The Wayward from Why Cycles is a plus-sized bikepacking bike from Carbondale, Colorado-based Why Cycles. Why was founded in 2016 by Adam Miller and Greg Herman who were previously behind Borealis, a brand that sold innovative super-light carbon fat bikes at a time when most fat bikes were steel and weighed more than a barrel of monkeys. After selling Borealis, they’re back at it, this time with a range of titanium bikes.
The Wayward is beautiful. The welds are smooth, and Why nailed little details like welding the bottle cage bosses instead of attaching them with rivnuts. The branding is laser etched so the straps of a frame bag won’t wear it away, and the integrated head badge is pretty.
All cables and hoses are routed internally and nicely done. The brake line and shift housing pop out of the seat tube seat stay junction smoothly and symmetrically. Although the brake line and shift housing are internally sleeved for easier installation, I did notice the stealth-routed dropper hose slapping around in the down tube on rougher terrain. It’s aesthetically pleasing, but the downside to even well-designed internal routing is the extra effort required to switch out a bad brake; the hydro line needs to be cut, and a new compression fitting installed.
The build kit makes the Wayward a great backcountry hardtail. The RockShox Pike was flawless: smooth, stiff and squishy in all the right places. The Industry 9 Backcountry wheels with 29×2.8 Terrene McFly tires were grippy in corners and fast up climbs. However, if I were headed out for an extended tour, I would swap the proprietary aluminum spoke Backcountry wheels for a traditional steel j-bend wheel. Aluminum spokes can break when nicked by rocks, and it’s pretty tough to find replacements.
My favorite wheel size for long rough rides is 29+. Nothing rolls like a tire with a 30-inch diameter. For distance riding, the only downside to such a big wheel is that they’re too tall for riders under about 5’6”. Along with toe overlap issues, shorter riders don’t have space for a seat bag (for this reason, the Wayward isn’t offered in a size under medium).
The SRAM Eagle drivetrain had plenty of range and shifted snappily, and Why’s derailleur hanger is stout and stayed in plane. In the case of a derailleur disaster, the Wayward has sliding dropouts for easy single speed conversion. The four-piston SRAM brakes have plenty of stopping power, but if I were going on a long bikepacking trip, I would swap them out for a two-piston, or a mechanically actuated brake. I’ve ridden a multi-month trip with four-piston calipers and found that the performance gain isn’t worth the hassle of having to balance sticky pistons in the field.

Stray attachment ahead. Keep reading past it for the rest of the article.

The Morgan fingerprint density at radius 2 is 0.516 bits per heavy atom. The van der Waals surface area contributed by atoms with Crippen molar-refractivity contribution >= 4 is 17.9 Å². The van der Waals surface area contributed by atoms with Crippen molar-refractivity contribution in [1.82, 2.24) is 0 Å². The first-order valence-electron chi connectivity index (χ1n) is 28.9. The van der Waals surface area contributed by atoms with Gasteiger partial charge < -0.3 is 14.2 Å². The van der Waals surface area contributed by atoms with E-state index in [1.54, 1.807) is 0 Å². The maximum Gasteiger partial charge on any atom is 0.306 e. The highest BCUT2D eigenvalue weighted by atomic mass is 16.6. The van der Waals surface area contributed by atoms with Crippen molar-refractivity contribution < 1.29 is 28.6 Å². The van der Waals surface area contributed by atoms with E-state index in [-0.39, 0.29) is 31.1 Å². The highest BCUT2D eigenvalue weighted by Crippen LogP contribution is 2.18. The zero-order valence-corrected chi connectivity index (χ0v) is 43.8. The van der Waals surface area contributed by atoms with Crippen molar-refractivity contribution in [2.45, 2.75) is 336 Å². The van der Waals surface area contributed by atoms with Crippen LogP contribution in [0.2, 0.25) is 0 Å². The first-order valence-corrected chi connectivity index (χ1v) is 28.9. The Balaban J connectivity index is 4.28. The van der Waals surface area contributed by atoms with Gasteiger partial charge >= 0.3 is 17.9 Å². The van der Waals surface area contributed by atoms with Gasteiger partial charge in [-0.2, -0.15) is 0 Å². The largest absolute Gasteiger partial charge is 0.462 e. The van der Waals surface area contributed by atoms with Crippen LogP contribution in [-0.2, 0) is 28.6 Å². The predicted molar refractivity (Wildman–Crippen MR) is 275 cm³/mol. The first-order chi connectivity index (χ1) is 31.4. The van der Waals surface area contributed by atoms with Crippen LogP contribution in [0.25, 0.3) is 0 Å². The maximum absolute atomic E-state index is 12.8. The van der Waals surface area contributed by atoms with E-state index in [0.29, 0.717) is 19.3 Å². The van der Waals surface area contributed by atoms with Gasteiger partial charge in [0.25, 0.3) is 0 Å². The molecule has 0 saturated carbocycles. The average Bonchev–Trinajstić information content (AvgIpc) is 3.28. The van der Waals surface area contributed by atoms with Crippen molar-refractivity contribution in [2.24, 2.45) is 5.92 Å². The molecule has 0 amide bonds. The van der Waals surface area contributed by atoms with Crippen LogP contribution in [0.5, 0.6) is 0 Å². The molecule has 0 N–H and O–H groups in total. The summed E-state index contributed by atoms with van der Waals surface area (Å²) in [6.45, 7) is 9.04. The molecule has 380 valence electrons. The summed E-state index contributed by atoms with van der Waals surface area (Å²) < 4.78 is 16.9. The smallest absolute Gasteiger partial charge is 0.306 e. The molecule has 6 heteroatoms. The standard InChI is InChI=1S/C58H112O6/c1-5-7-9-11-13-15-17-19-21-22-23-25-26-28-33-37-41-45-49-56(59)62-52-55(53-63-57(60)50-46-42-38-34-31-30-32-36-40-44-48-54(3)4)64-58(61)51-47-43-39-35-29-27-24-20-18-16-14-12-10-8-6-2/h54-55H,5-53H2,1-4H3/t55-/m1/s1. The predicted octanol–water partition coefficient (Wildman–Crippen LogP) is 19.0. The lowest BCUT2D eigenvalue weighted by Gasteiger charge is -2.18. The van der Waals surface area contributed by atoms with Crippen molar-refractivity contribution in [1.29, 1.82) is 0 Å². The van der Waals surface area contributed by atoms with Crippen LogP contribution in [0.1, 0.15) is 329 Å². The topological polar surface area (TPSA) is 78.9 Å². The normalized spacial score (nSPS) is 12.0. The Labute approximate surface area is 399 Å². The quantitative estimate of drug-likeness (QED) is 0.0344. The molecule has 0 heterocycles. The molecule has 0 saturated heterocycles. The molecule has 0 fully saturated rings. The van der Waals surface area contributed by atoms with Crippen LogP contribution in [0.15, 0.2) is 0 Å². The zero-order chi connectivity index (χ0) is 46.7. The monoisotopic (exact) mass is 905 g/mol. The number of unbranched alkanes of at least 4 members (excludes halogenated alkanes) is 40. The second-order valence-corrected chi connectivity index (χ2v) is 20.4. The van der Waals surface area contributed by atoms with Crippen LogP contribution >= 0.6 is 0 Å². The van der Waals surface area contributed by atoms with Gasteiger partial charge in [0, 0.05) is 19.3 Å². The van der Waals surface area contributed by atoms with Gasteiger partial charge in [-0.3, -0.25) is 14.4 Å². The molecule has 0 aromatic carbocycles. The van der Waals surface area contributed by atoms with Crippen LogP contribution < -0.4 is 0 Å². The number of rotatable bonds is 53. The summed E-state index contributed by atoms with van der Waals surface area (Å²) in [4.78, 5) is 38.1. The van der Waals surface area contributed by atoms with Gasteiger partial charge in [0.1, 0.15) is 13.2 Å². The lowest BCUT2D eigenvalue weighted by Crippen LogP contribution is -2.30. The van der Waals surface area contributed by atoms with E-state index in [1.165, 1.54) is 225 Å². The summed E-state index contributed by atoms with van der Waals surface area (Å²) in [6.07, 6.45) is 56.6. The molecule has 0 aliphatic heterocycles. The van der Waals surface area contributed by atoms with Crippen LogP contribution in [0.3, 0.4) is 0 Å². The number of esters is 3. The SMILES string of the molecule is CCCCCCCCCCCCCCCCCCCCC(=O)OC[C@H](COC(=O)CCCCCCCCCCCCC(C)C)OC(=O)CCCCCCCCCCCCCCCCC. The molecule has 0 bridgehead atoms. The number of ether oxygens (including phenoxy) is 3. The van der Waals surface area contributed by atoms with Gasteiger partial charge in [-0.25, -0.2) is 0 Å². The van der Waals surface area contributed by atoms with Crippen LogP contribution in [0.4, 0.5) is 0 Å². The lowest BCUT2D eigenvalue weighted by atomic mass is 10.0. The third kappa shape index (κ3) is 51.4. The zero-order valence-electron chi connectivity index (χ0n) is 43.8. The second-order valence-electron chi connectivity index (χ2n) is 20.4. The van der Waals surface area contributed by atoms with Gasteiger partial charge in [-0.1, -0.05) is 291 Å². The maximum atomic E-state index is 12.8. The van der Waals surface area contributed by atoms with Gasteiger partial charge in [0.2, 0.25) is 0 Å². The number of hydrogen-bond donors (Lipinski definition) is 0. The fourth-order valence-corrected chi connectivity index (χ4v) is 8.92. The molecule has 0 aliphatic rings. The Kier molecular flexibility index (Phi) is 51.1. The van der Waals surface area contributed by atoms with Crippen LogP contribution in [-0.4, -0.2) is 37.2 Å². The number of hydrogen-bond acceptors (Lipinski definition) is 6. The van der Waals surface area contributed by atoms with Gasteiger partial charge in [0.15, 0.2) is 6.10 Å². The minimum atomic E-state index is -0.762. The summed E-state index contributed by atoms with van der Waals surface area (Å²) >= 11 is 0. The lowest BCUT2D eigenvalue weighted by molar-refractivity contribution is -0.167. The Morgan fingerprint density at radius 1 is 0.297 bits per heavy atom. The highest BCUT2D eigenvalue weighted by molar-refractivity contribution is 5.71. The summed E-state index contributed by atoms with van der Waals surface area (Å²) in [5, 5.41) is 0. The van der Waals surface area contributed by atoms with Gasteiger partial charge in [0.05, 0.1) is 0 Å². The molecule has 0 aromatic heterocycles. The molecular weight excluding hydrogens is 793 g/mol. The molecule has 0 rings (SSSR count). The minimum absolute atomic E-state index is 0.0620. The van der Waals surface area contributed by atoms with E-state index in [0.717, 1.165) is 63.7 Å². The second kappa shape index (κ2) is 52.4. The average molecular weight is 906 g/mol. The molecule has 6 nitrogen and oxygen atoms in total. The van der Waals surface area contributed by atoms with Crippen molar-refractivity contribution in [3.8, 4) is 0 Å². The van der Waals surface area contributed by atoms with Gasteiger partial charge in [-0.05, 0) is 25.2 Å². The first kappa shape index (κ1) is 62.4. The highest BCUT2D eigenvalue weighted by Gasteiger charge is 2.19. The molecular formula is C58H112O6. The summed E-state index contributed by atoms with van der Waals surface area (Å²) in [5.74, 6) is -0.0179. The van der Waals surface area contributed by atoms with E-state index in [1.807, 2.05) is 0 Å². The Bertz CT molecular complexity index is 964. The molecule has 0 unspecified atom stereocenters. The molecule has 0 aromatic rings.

The Wayward’s geometry and fit hit the sweet spot; a 68.3-degree head angle and long front-center make for stable cornering, but the steering is still responsive enough for technical climbs and slow-speed maneuvers. A short 35 mm stem keeps the front end easy to loft, and wide bars help when muscling the bike through the rocks. The 440 mm chainstays aren’t overly long nor especially short, which keeps the ride comfortable. This is not a super playful, poppy hardtail. It’s also not a flaccid soggy dumpling, like some bikepacking-specific bikes that I’ve ridden. The Wayward rides good, that’s it. Nothing crazy, just easy and predictable.
My only fit issue was with the steepish 73.5-degree seat tube angle. Although it helped keep the front end down when climbing in the saddle, I had some discomfort since my knees were too far over the pedal spindle. I have long legs for my height, so more evenly proportioned riders would probably be fine. On standing climbs, the steep seat angle led me to be regularly violated by the painfully sharp chisel-tipped saddle, which hovered around my rear like an anus seeking missile.
The front triangle with a bent top tube allows for more standover but means that there’s less room for a big frame bag. I’d prefer to have more frame bag space, and wouldn’t mind having to tilt the bike when dismounting.
At $2,449 for a frame, the Chinese-made Wayward is in an interesting price category. While it’s significantly less expensive than an American-made titanium frame, it’s priced about $500 more than many super talented frame builders charge for full custom steel. On a burly hardtail, titanium and high-end steel perform comparably. So the Wayward’s main advantage over a custom frame seems to be that it’s immediately available (most builders have at least a couple months of wait time).
The Wayward is the lightest plus bike I’ve been on, and one ride on this thing will totally dispel any notion that chubby bikes are sluggish. As built, it’s maybe a little fancy for a multi-month tour, but for more focussed local bikepacking, it would be great. This is a seriously smooth hardtail that makes a case for ditching the full suspension.
Words & Photos by Montana Miller
Sizes: M, L (tested), XL
Tester: Montana Miller
Weight: 150 lbs.
Height: 5’ 9”